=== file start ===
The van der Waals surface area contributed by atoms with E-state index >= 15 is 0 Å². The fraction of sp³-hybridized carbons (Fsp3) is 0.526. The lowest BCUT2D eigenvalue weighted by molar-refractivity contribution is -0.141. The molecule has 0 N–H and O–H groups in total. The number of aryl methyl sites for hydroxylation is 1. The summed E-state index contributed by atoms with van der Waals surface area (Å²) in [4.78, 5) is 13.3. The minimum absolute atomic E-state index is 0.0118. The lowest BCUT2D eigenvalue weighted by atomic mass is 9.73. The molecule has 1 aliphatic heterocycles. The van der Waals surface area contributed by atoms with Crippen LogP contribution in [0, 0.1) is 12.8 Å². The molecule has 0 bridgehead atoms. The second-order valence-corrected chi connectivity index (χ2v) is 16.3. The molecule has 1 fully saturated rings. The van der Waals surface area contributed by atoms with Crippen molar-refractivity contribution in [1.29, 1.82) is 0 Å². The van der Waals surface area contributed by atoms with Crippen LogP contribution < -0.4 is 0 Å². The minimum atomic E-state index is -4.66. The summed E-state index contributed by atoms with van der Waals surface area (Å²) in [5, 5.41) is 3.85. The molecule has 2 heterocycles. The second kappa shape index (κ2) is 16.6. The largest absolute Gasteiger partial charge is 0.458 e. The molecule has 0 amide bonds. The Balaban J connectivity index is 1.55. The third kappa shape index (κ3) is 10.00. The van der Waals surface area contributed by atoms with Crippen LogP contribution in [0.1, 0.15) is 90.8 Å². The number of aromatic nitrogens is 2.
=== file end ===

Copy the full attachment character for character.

The van der Waals surface area contributed by atoms with E-state index >= 15 is 0 Å². The fraction of sp³-hybridized carbons (Fsp3) is 0.526. The lowest BCUT2D eigenvalue weighted by molar-refractivity contribution is -0.141. The molecule has 0 N–H and O–H groups in total. The number of aryl methyl sites for hydroxylation is 1. The summed E-state index contributed by atoms with van der Waals surface area (Å²) in [4.78, 5) is 13.3. The minimum absolute atomic E-state index is 0.0118. The lowest BCUT2D eigenvalue weighted by atomic mass is 9.73. The molecule has 1 aliphatic heterocycles. The van der Waals surface area contributed by atoms with Crippen LogP contribution in [0, 0.1) is 12.8 Å². The molecule has 0 bridgehead atoms. The second-order valence-corrected chi connectivity index (χ2v) is 16.3. The molecule has 1 fully saturated rings. The van der Waals surface area contributed by atoms with Crippen molar-refractivity contribution in [1.29, 1.82) is 0 Å². The van der Waals surface area contributed by atoms with Crippen LogP contribution < -0.4 is 0 Å². The minimum atomic E-state index is -4.66. The summed E-state index contributed by atoms with van der Waals surface area (Å²) in [5, 5.41) is 3.85. The molecule has 2 heterocycles. The second kappa shape index (κ2) is 16.6. The largest absolute Gasteiger partial charge is 0.458 e. The molecule has 0 amide bonds. The Balaban J connectivity index is 1.55. The third kappa shape index (κ3) is 10.00. The van der Waals surface area contributed by atoms with Crippen LogP contribution in [0.1, 0.15) is 90.8 Å². The number of aromatic nitrogens is 2.